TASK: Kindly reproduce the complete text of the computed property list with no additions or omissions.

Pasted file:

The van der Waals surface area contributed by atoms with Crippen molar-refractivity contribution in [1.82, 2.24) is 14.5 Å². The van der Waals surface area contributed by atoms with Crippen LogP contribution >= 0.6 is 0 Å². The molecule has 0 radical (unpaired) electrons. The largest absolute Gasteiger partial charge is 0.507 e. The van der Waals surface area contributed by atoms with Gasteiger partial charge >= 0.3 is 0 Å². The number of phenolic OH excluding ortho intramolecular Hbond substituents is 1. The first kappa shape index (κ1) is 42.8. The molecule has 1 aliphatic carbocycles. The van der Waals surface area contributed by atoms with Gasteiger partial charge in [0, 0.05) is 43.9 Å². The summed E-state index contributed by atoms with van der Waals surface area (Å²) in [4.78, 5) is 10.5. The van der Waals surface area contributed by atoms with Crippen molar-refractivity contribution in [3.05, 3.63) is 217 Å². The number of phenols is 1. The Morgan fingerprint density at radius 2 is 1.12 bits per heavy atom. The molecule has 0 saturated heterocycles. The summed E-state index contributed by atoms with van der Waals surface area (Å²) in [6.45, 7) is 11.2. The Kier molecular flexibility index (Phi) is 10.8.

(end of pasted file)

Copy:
The van der Waals surface area contributed by atoms with Crippen molar-refractivity contribution in [1.82, 2.24) is 14.5 Å². The van der Waals surface area contributed by atoms with Crippen LogP contribution >= 0.6 is 0 Å². The molecule has 0 radical (unpaired) electrons. The largest absolute Gasteiger partial charge is 0.507 e. The van der Waals surface area contributed by atoms with Gasteiger partial charge >= 0.3 is 0 Å². The number of phenolic OH excluding ortho intramolecular Hbond substituents is 1. The first kappa shape index (κ1) is 42.8. The molecule has 1 aliphatic carbocycles. The van der Waals surface area contributed by atoms with Gasteiger partial charge in [0, 0.05) is 43.9 Å². The summed E-state index contributed by atoms with van der Waals surface area (Å²) in [4.78, 5) is 10.5. The van der Waals surface area contributed by atoms with Crippen molar-refractivity contribution in [3.05, 3.63) is 217 Å². The number of phenols is 1. The Morgan fingerprint density at radius 2 is 1.12 bits per heavy atom. The molecule has 0 saturated heterocycles. The summed E-state index contributed by atoms with van der Waals surface area (Å²) in [6.45, 7) is 11.2. The Kier molecular flexibility index (Phi) is 10.8.